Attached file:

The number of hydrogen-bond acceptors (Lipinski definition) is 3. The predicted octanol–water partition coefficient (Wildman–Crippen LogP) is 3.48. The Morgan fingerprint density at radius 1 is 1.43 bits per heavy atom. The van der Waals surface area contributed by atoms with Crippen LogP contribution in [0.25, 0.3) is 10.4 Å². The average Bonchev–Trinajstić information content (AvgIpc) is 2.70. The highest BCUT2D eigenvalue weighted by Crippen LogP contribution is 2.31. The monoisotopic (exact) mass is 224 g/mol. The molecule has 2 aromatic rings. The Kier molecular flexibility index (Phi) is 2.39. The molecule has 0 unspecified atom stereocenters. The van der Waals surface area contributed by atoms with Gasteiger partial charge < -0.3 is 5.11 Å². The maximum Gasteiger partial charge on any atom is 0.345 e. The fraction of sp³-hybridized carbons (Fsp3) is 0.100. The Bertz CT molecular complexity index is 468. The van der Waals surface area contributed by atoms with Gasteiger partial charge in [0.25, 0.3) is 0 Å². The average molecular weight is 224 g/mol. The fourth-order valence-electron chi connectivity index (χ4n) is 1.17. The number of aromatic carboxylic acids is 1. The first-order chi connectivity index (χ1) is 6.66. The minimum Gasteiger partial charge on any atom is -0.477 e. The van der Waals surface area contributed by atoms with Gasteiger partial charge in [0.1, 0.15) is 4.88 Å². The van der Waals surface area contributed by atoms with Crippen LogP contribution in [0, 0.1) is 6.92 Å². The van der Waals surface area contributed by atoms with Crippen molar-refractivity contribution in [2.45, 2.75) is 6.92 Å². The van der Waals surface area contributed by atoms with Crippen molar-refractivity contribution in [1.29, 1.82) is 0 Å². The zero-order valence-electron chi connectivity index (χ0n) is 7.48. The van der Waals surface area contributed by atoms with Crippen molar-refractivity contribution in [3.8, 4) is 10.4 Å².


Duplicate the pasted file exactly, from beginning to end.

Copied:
The number of hydrogen-bond acceptors (Lipinski definition) is 3. The predicted octanol–water partition coefficient (Wildman–Crippen LogP) is 3.48. The Morgan fingerprint density at radius 1 is 1.43 bits per heavy atom. The van der Waals surface area contributed by atoms with Crippen LogP contribution in [0.25, 0.3) is 10.4 Å². The average Bonchev–Trinajstić information content (AvgIpc) is 2.70. The highest BCUT2D eigenvalue weighted by Crippen LogP contribution is 2.31. The monoisotopic (exact) mass is 224 g/mol. The molecule has 2 aromatic rings. The Kier molecular flexibility index (Phi) is 2.39. The molecule has 0 unspecified atom stereocenters. The van der Waals surface area contributed by atoms with Gasteiger partial charge < -0.3 is 5.11 Å². The maximum Gasteiger partial charge on any atom is 0.345 e. The fraction of sp³-hybridized carbons (Fsp3) is 0.100. The Bertz CT molecular complexity index is 468. The van der Waals surface area contributed by atoms with Gasteiger partial charge in [0.25, 0.3) is 0 Å². The average molecular weight is 224 g/mol. The fourth-order valence-electron chi connectivity index (χ4n) is 1.17. The number of aromatic carboxylic acids is 1. The first-order chi connectivity index (χ1) is 6.66. The minimum Gasteiger partial charge on any atom is -0.477 e. The van der Waals surface area contributed by atoms with Gasteiger partial charge in [0.1, 0.15) is 4.88 Å². The van der Waals surface area contributed by atoms with Crippen LogP contribution in [0, 0.1) is 6.92 Å². The van der Waals surface area contributed by atoms with Crippen molar-refractivity contribution in [2.45, 2.75) is 6.92 Å². The van der Waals surface area contributed by atoms with Crippen molar-refractivity contribution in [1.29, 1.82) is 0 Å². The zero-order valence-electron chi connectivity index (χ0n) is 7.48. The van der Waals surface area contributed by atoms with Crippen molar-refractivity contribution in [3.8, 4) is 10.4 Å².